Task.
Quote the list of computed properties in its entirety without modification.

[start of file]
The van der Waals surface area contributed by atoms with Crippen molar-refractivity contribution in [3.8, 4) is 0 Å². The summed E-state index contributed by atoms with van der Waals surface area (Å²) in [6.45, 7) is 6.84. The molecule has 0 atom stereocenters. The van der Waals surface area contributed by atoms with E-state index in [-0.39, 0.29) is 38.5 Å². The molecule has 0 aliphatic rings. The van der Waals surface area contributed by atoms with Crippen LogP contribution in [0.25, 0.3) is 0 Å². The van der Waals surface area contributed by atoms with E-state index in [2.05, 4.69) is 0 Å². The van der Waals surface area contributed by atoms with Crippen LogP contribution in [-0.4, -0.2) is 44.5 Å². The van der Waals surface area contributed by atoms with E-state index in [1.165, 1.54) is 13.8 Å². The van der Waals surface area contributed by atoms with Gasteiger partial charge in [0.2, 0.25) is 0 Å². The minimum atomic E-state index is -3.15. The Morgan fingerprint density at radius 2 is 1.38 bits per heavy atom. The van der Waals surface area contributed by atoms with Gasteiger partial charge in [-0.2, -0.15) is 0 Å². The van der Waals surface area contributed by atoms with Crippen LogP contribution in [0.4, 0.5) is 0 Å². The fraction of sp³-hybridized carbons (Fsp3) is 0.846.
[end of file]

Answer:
The van der Waals surface area contributed by atoms with Crippen molar-refractivity contribution in [3.8, 4) is 0 Å². The summed E-state index contributed by atoms with van der Waals surface area (Å²) in [6.45, 7) is 6.84. The molecule has 0 atom stereocenters. The van der Waals surface area contributed by atoms with E-state index in [-0.39, 0.29) is 38.5 Å². The molecule has 0 aliphatic rings. The van der Waals surface area contributed by atoms with Crippen LogP contribution in [0.25, 0.3) is 0 Å². The van der Waals surface area contributed by atoms with E-state index in [2.05, 4.69) is 0 Å². The van der Waals surface area contributed by atoms with Crippen LogP contribution in [-0.4, -0.2) is 44.5 Å². The van der Waals surface area contributed by atoms with E-state index in [1.165, 1.54) is 13.8 Å². The van der Waals surface area contributed by atoms with Gasteiger partial charge in [0.2, 0.25) is 0 Å². The minimum atomic E-state index is -3.15. The Morgan fingerprint density at radius 2 is 1.38 bits per heavy atom. The van der Waals surface area contributed by atoms with Gasteiger partial charge in [-0.2, -0.15) is 0 Å². The van der Waals surface area contributed by atoms with Crippen LogP contribution in [0.4, 0.5) is 0 Å². The fraction of sp³-hybridized carbons (Fsp3) is 0.846.